By Gloria Shur Bilchik

This is a story of two sisters who are the same, yet very different—who share something basic and profound, yet have created their own niche in the artistic landscape.

Until they graduated from Washington University in the mid-'60s, twin sisters Manon and Shirley Cleary were identical in nearly every way: they looked alike; they dressed alike; they sounded alike; they thought alike. They even enrolled in identical classes in the School of Art and competed with each other for grades. Since then, though they remain emotionally and, of course, genetically entwined, their paths have diverged, and each has emerged with a distinct artistic persona.

Shirley is the outdoorsy one. Well-known as a landscape artist in western and wildlife galleries in the United States and in New Zealand, her paintings often feature fly-fishing—a sport Shirley fell in love with when she moved to Montana in 1971.

"Fly-fishing isn't just a sport, it's an emotional experience and a way of life. So much of it is about being affected by the environment around you," says Shirley, who uses gouache, a watercolor-like medium, to capture the nuances of light and water that characterize her landscapes. "The message is the joy and love of fishing in an environment that deserves to be preserved."

Her husband, Frank Cooper, often serves as her model. "He's an expert fisherman, he's convenient, and he has all the proper gear, which is an essential part of the sport," she says. A prolific artist, Shirley's work has been featured in many prestigious publications, including American Artist, Art West, Wildlife Art, and The Artist's Magazine, and is sold through more than 15 galleries. The National Arts for the Park Competition accepted six of her paintings, and in 1999 she received the Conservation Award in Communications from Trout Unlimited, a national environmental group, and was named the organization's 2001 Artist of the Year.

In contrast, Manon prefers to stay indoors in her Washington, D.C., studio. Acknowledging that she is harder to pigeonhole as an artist, she describes herself as a figurative artist, whose work wavers among realism, magic realism, and photo-realism. Her most recent solo show centered on "sexy flowers," inspired by photos shot at the Smithsonian's annual orchid exhibit. Earlier subjects have included erotic self-portraits, emotionally disturbing figure drawings, and a series of paintings of rats.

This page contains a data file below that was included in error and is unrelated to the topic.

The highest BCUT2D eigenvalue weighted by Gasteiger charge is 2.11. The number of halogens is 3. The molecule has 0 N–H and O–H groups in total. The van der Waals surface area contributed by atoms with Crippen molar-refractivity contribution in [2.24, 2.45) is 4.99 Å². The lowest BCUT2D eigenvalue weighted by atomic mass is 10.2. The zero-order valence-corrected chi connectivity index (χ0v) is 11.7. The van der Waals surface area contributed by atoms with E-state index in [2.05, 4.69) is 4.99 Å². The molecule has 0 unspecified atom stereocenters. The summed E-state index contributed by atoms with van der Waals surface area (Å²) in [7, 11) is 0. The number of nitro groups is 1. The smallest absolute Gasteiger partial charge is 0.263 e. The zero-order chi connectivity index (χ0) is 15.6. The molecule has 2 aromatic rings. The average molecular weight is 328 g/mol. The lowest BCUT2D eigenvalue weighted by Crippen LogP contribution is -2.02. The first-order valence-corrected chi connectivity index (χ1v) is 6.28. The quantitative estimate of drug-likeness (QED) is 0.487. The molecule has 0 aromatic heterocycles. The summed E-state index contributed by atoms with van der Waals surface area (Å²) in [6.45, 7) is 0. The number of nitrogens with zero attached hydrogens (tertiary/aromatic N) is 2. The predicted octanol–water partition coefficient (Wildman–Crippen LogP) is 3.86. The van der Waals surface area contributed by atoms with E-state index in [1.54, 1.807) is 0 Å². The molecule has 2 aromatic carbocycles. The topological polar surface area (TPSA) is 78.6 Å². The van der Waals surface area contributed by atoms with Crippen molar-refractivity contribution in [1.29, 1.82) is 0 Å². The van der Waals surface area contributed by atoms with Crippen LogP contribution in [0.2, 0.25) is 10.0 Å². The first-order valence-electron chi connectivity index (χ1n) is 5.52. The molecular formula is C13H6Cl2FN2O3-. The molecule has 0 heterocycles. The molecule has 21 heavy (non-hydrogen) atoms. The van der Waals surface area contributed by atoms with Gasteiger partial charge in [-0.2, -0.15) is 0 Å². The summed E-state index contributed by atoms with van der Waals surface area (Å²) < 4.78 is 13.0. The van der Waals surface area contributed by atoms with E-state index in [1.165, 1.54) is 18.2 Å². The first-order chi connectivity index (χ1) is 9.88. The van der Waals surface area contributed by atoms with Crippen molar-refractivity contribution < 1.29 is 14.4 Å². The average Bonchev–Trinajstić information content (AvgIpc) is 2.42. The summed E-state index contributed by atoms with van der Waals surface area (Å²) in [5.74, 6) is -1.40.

"My work has been more controversial and a tougher sell than Shirley's, so I've always had a day job," says Manon, adding that WU classmates who observed her struggle to make sorority grades her first semester might be shocked to learn that she ended up as professor of art and one-time associate dean of the College of Liberal Arts at the University of the District of Columbia. One of Washington, D.C.'s most recognized and respected artists, her record includes more than 20 solo exhibitions and more than 150 group shows. Her work can be found in public and private collections around the world, including the Brooklyn Museum; Art Institute of Chicago; the American Embassy in Lima, Peru; the National Museum of Women in the Arts; and the Kasteeve State Museum in Almaty, Kazakhstan.

But both sisters' artistic and professional self-actualization took a while. During their WU days, neither Shirley nor Manon envisioned a career as a full-time studio artist. They majored in art education, a path considered acceptable by their traditional-minded parents. "We were in art school to become teachers, so we could support ourselves. Our parents didn't want us to turn into beatniks," recalls Shirley. After graduating in 1964, both taught art in St. Louis high schools for two years.